The Eagle Huntress

I saw The Eagle Huntress yesterday, and it’s coming to the UK on wider release in the next few months. Mark your diaries now.

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Filmed in the Altai mountains in North-West Mongolia over a year by a crew of three and their 700kg of equipment that sometimes grounded their plane, it’s the moving and uplifting story of a 13 year old girl who wants to be an eagle hunter, a role previously preserved with men. With the encouragement of her father and grandfather, national champions themselves, she captures her first eaglet and the documentary takes off from there.

First, though, there is stunning cinematography of the mountains in winter and Asholipan’s grandfather releasing his latest eagle into the wild, the rule being that golden eagles are only used to hunt for seven years before being set free. The terrain and the bond of man and bird are made clear instantly, and this strength follows through into our introduction to the family. In terms of the editing, there is an uplifting mix of wide panning shots of gulfs and valleys shot on a drone, interspersed with rapidly cut images of the mountains throughout the year.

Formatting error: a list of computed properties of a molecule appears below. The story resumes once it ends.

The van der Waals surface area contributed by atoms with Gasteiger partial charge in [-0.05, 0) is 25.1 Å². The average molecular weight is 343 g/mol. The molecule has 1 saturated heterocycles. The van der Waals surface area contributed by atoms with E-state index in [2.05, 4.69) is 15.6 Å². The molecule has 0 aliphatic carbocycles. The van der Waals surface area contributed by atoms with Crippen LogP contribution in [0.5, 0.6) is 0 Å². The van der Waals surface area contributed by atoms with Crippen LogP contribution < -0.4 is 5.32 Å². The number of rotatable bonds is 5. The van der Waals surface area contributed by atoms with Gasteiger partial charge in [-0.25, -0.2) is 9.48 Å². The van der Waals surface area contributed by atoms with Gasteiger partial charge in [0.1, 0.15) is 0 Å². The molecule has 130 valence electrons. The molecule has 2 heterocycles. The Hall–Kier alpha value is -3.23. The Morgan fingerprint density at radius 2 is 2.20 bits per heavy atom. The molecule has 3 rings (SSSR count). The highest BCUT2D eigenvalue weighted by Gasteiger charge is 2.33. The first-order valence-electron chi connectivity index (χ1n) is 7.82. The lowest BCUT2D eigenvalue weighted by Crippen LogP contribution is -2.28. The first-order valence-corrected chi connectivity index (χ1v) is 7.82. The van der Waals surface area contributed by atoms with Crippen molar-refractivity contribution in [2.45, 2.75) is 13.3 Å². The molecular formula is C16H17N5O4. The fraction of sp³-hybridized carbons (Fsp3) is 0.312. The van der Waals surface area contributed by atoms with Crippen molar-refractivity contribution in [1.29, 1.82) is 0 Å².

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Most heartening of all is the way the film itself has gathered pace since airing – the profits are shared with the family being filmed and now guarantee that their daughter can study medicine wherever she wants, whilst Daisy Ridley offered to narrate the voiceover after seeing a first cut at Sundance this year, and Sia wrore and recorded the title song in a day after viewing it in Toronto last month.

This is film making of complete integrity, all pretence stripped away under the harsh sunlight of the plains, and the result is a film that delivers a knockout of total conviction and honesty.

Top image from the BBC photojournalism piece that alerted Otto Bell to the story; photo of the Altai mountains and plain from the website of the tour organiser traveldragon.com

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